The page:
257614471482811411241095

For the seasons from 1841 to 2010, there were 55 seasons that had at least one storm deleted from IBTrACS which totalled 138 deleted tracks, while for another 56 seasons, at least 1 storm per season was added to IBTrACS. These changes amounted to the addition of 114 new tracks to the database (18 in the era from 1970 to 2010). Furthermore, another 176 storm tracks were either corrected or were enhanced by concatenating previously identified individual storms into existing storms (49 of these in the era from 1970 to 2010), thus lowering the total number in the database. In addition to better storm numbers for the region, each track was for the first time carefully quality-controlled. The GrIT process has produced a much higher quality best tracks dataset for the southwest Pacific basin. The resources section of the SPEArTC web site noted in Section 6 will, in addition to hosting the final quality controlled SPEArTC database, also have the original pre-quality-controlled SPEArTC dataset available for examination by those who may wish to replicate the quality control work documented here.

4. Implications for Regional TC Climatology

The TC season in the southwest Pacific basin typically extends from November to April (although storms occurring outside that window are not out of the ordinary) and, therefore, crosses over the calendar year. The long-term average number of TCs in the basin (as defined by the WMO) for the 30-year period from 1977 to 2007 is 9 TCs per year, with the peak of the season being from February to March (Sinclair, 2002). However, the greater geographic coverage including in the SPEArTC dataset which expands the western extent of the basin out to 135°E longitude results in a 30-year average of 12.33 TCs per season (Table II) from 1981 to 2010. The discrepancies in that number result from a combination of (1) the difference between the area of study for SPEArTC and the formal WMO-defined forecast area; (2) the fact that SPEArTC uses named and unnamed storms in its counts; and (3) actual new storms that SPEArTC acquired during the research phase of this paper. A follow-up paper will use the SPEArTC dataset to better characterize the TC climatology for the region will delve deeper into this aspect of TCs in the region for the period from 1981 to 2010.

Table II. Summary and comparison of TC counts by era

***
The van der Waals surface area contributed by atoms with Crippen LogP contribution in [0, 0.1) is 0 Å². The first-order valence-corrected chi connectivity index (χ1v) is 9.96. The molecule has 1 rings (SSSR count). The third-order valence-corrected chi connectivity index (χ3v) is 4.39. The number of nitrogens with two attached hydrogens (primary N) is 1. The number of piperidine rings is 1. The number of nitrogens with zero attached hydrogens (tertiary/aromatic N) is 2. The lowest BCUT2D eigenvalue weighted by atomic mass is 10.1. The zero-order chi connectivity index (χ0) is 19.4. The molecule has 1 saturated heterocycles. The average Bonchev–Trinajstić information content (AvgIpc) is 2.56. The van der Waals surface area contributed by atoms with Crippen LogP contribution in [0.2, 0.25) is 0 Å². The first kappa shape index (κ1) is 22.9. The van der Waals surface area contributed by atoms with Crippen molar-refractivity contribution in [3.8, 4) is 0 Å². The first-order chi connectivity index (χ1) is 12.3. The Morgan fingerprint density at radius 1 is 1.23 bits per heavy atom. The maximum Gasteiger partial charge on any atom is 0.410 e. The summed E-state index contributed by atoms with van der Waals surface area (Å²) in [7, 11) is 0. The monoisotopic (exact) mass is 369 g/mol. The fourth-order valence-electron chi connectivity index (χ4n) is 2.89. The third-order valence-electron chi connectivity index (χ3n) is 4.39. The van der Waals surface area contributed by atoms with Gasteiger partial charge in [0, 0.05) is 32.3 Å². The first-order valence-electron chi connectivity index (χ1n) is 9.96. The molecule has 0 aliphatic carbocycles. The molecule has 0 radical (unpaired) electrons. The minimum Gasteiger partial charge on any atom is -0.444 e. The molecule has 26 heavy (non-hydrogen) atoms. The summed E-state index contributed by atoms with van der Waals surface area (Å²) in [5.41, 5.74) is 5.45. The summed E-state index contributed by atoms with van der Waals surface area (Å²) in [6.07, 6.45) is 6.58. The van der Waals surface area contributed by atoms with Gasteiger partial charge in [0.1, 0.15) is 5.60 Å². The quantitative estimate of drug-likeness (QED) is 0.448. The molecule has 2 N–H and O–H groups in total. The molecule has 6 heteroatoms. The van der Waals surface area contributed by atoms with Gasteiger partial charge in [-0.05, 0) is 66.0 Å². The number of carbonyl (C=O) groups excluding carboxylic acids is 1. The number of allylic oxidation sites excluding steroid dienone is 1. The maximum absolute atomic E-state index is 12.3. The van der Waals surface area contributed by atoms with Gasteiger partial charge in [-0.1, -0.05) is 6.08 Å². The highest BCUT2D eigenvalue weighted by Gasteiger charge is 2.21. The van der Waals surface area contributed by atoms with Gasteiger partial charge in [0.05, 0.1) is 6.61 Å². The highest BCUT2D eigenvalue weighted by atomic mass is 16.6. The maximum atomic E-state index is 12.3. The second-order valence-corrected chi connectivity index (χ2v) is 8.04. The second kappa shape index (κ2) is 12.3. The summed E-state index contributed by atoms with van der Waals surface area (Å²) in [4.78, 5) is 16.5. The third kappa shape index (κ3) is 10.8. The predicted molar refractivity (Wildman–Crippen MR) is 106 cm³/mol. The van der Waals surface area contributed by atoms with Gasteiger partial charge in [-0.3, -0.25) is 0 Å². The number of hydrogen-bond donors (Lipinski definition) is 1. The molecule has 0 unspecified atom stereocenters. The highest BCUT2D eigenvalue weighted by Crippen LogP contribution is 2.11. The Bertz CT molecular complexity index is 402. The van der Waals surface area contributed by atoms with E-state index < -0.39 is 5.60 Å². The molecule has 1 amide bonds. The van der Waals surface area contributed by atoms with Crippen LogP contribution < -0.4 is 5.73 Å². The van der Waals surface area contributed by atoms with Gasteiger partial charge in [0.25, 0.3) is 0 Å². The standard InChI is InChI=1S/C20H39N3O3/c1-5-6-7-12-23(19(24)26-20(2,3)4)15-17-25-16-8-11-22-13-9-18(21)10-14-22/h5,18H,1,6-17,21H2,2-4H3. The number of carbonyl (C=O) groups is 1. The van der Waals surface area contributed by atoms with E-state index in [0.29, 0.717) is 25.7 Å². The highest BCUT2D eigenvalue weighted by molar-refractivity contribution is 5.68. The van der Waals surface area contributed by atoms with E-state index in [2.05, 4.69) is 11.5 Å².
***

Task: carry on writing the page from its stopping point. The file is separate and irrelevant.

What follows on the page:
EraTotal # of storms in IBTrACSTotal # of storms in SPEArTCAvg # of storms in IBTrACSAvg # of storms in SPEArTCaAvg # of days per TC in SPEArTC
  • a

    The temporal coverage of the era from 1841 to 1899 was very sparse; as such, average calculations were based on a smaller number of years for which data was found (a total of 22 years).

1841–18999310.411.417.00
1902–19695495328.197.947.31
1970–201056653213.8012.988.20
1981–201039137013.0312.338.19

As noted in Section 3.2, the significance of the four eras noted in Table II relate to the confidence level of the data in the dataset. The period from 1841 to 1899 is an era with the least amount of confidence in the data as there was no real systematic manner to collect track data during that period. The period from 1902 to 1969 is more contiguous in nature and during that time the tracking of TCs was better documented. The period from 1970 to 2010 is the era with the highest confidence due to advent of satellite monitoring for TCs. For climatological purposes, a standard 30-year period from 1981 to 2010 was chosen from which to set baselines as to TC track and intensity; this is also a period with the best available data for the entire dataset. While it is difficult to draw climatological conclusions from track data prior to the satellite era beginning with the 1970 season, the improved track data prior to that time, resulting from this study, still has considerable value in being able to contribute to studies on the impact of individual tropical cyclones on other areas of study including coral reefs, coastal erosion, deposition, slope stability, hydrology and fluvial geomorphology.